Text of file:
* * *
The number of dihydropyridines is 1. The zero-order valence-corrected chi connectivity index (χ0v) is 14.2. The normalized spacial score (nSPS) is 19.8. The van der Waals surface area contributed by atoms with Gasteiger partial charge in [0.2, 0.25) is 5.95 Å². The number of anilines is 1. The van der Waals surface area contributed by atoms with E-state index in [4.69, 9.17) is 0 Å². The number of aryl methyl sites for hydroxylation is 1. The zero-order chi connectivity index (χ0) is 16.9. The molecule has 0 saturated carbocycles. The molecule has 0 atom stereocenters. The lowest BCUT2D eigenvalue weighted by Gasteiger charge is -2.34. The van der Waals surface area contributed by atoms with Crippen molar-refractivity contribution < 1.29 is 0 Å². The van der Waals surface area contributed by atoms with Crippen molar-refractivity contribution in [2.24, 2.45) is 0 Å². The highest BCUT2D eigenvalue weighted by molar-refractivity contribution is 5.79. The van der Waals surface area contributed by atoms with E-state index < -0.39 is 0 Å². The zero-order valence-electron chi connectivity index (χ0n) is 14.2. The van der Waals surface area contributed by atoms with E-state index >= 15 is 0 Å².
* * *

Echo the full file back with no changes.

The number of dihydropyridines is 1. The zero-order valence-corrected chi connectivity index (χ0v) is 14.2. The normalized spacial score (nSPS) is 19.8. The van der Waals surface area contributed by atoms with Gasteiger partial charge in [0.2, 0.25) is 5.95 Å². The number of anilines is 1. The van der Waals surface area contributed by atoms with E-state index in [4.69, 9.17) is 0 Å². The number of aryl methyl sites for hydroxylation is 1. The zero-order chi connectivity index (χ0) is 16.9. The molecule has 0 saturated carbocycles. The molecule has 0 atom stereocenters. The lowest BCUT2D eigenvalue weighted by Gasteiger charge is -2.34. The van der Waals surface area contributed by atoms with Crippen molar-refractivity contribution < 1.29 is 0 Å². The van der Waals surface area contributed by atoms with Crippen molar-refractivity contribution in [2.24, 2.45) is 0 Å². The highest BCUT2D eigenvalue weighted by molar-refractivity contribution is 5.79. The van der Waals surface area contributed by atoms with E-state index < -0.39 is 0 Å². The zero-order valence-electron chi connectivity index (χ0n) is 14.2. The van der Waals surface area contributed by atoms with E-state index >= 15 is 0 Å².